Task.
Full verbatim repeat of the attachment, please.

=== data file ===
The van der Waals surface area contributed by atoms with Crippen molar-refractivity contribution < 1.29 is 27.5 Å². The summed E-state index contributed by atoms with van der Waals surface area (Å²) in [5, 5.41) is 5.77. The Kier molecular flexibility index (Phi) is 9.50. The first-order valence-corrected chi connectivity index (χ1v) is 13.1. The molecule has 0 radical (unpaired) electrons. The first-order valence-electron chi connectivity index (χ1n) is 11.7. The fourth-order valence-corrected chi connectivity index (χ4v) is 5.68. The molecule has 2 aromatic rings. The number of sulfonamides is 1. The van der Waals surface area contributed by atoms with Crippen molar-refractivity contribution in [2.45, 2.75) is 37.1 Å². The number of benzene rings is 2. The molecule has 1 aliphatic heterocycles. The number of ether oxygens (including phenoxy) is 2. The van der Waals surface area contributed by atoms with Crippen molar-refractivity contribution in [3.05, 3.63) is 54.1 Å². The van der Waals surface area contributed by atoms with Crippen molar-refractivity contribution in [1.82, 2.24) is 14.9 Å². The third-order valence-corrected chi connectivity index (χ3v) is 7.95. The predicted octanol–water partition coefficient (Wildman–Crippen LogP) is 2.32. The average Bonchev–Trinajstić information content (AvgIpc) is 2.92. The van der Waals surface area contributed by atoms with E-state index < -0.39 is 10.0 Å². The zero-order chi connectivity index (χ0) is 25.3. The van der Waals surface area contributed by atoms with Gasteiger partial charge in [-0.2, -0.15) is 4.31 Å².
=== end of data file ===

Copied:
The van der Waals surface area contributed by atoms with Crippen molar-refractivity contribution < 1.29 is 27.5 Å². The summed E-state index contributed by atoms with van der Waals surface area (Å²) in [5, 5.41) is 5.77. The Kier molecular flexibility index (Phi) is 9.50. The first-order valence-corrected chi connectivity index (χ1v) is 13.1. The molecule has 0 radical (unpaired) electrons. The first-order valence-electron chi connectivity index (χ1n) is 11.7. The fourth-order valence-corrected chi connectivity index (χ4v) is 5.68. The molecule has 2 aromatic rings. The number of sulfonamides is 1. The van der Waals surface area contributed by atoms with Crippen molar-refractivity contribution in [2.45, 2.75) is 37.1 Å². The number of benzene rings is 2. The molecule has 1 aliphatic heterocycles. The number of ether oxygens (including phenoxy) is 2. The van der Waals surface area contributed by atoms with Crippen molar-refractivity contribution in [3.05, 3.63) is 54.1 Å². The van der Waals surface area contributed by atoms with Crippen molar-refractivity contribution in [1.82, 2.24) is 14.9 Å². The third-order valence-corrected chi connectivity index (χ3v) is 7.95. The predicted octanol–water partition coefficient (Wildman–Crippen LogP) is 2.32. The average Bonchev–Trinajstić information content (AvgIpc) is 2.92. The van der Waals surface area contributed by atoms with E-state index < -0.39 is 10.0 Å². The zero-order chi connectivity index (χ0) is 25.3. The van der Waals surface area contributed by atoms with Gasteiger partial charge in [-0.2, -0.15) is 4.31 Å².